It is not easy to take a wealthy socialite, a powerful Congressman, and a CIA agent, have them played by three Oscar-winners, two who are genuine box office gold, and make them look like the underdogs, but in this “extraordinary story of how the wildest man in Congress and a rogue CIA agent changed the history of our times” (as put in the unusually accurate book subtitle), that is what they are.
Charlie Wilson (Tom Hanks) was a U.S. Naval officer turned Democratic Congressman from Texas. He did not seem to take much of anything very seriously and was better known as “Good Time Charlie,” the party animal with an office staffed with long-legged lovelies known as “Charlie’s Angels” than for any political position or achievement. But he had some things going for him. He was smart. He was underestimated by just about everyone. He had a gift for getting people to do what he wanted. And he had something almost no one has, in Washington or anywhere else. He had a secret, bottomless bank account. He served on a Senate Committee that had authority over the “black ops” budget of the CIA.
We meet Charlie in a Las Vegas hot tub, surrounded by lovelies and many mood-enhancing substances. But an episode of “60 Minutes” about the Soviet invasion of Afghanistan catches his eye. When he gets back to Washington he doubles the budget for American support of the Mujahideen, the Afghani resistance. To $10 million.
That will swell to over $300 million. At the urging of a fabulously wealthy — and just plain fabulous right-wing Texas socialite Joanne Herring (Julia Roberts) and with the guidance of misfit, semi-rogue CIA agent Gust Avrakotos, they use that money to arm the Mujahideen so they can fight the Soviets.
It’s like an episode from the original “Star Trek,” as though people from outer space on a planet where a war is going with one side using tanks and bombs and the other using rifles and slingshots. Wilson was motivated in part by the sheer lopsidedness of the fight. But like Herring, he was also motivated by the opportunity to humiliate and bankrupt our Cold War foe, the Soviet Union, to make Afghanistan for them as un-siege-able as they were for Napoleon and Hitler. The invasion, part of a long history of Soviet-Afghanistan involvement, was in part a response to what the Soviets saw as heightened US presence in the region, following the peace agreement between Israel and Egypt.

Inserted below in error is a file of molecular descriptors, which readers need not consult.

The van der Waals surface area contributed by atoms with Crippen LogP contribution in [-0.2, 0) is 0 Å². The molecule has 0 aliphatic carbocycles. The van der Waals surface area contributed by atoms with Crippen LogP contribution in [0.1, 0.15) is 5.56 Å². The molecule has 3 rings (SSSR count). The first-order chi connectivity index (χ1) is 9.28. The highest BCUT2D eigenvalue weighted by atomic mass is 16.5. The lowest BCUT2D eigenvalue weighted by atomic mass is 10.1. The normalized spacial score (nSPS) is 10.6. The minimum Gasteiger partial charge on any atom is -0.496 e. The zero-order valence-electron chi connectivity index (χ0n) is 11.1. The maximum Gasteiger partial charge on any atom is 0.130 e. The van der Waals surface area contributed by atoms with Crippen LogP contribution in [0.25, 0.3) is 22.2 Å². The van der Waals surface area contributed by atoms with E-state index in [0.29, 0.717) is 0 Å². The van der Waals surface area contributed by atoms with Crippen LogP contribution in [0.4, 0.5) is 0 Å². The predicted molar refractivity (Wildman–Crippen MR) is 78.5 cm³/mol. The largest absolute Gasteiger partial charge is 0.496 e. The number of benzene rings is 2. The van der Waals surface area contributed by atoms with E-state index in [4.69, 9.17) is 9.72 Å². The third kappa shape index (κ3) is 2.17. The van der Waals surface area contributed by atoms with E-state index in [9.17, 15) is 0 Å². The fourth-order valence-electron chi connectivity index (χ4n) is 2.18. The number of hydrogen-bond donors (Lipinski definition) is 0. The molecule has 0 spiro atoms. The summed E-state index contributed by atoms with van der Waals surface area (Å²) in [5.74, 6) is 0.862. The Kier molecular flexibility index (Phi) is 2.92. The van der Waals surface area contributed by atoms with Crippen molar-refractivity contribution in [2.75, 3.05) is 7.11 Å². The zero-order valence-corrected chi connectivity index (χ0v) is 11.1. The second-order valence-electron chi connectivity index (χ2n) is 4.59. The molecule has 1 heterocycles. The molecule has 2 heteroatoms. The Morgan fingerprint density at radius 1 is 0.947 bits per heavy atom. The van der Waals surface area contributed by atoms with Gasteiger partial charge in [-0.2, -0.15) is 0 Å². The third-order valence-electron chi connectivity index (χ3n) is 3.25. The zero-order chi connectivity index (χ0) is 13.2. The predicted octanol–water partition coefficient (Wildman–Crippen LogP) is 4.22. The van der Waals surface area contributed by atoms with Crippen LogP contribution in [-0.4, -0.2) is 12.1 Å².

And like a good “Star Trek” episode, there’s a painful lesson about hubris and good intentions. The Mujahideen defeated the Soviets with the help of anti-aircraft weapons bought with American funds from a coalition of the strangest possible bedfellows. But the destruction and chaos of the fight made the country vulnerable to the rise of the Taliban.
Director Mike Nichols (Primary Colors) and screenwriter Aaron Sorkin (The American President, A Few Good Men) and their stellar cast hit a high-gloss tone of near-farce that perfectly sets off the sheer insane audacity of the undertaking, somewhere between The Dirty Dozen and Duck Soup .
Sorkin’s fast, smart talk perfectly captures the smart, self-aware characters who like to pretend they can hide how much they care. Wilson may have access to the money and some, well, weapons-grade mad skills in Washington wheeling and dealing. But he has a few obstacles to handle. First, there’s a little matter of some pending allegations that he used cocaine, both a legal and a political problem. There’s a scene of flat-out, slamming-doors farce as Avrakotos keeps getting ushered out of the room so that Wilson can confer with his “Angels” on a statement responding to the cocaine allegations. It just gets funnier as the Angels are understatedly utterly professional and competent, even the one Wilson calls “Jailbait.” And it becomes one of the best scenes of the year when Avrakotos provides a topper I must let audiences discover for themselves.
As if that is not enough, second, his plan will require the cooperation of the Israelis, Pakistanis, and Saudis. Millenia have gone by without anyone figuring out how to have these countries talk to each other. Somehow, through a combination of ignorance, chutzpah, and that wheeling-dealing ability, Wilson pulls it off.
Every element of this film is brilliantly done. It works as drama and satire, as pure entertainment and illumination of history. Most important, it works as a more effective commentary on current world events and our political system than any of the recent films attempting to take on American efforts in Iraq and Afghanistan more directly.
Parents should know that this film has very strong language, sexual references and situations, nudity, drinking, smoking, drugs, some debauched partying, and disturbing images of wartime/battle violence and scenes of survivors, including children with missing limbs
Families who see this film should talk about the ways Wilson worked within the system and in what ways he had to go outside. What made him so effective? Would you vote for him? Why or why not?
Families who enjoy this film will enjoy the best-selling book by George Crile and other fact-based Washington stories like All the President’s Men and the fictionalized Advise and Consent. They will also enjoy Aaron Sorkin’s television series set in the White House, The West Wing. Be sure to check out the DVD extras, including an interview with the real Charlie Wilson.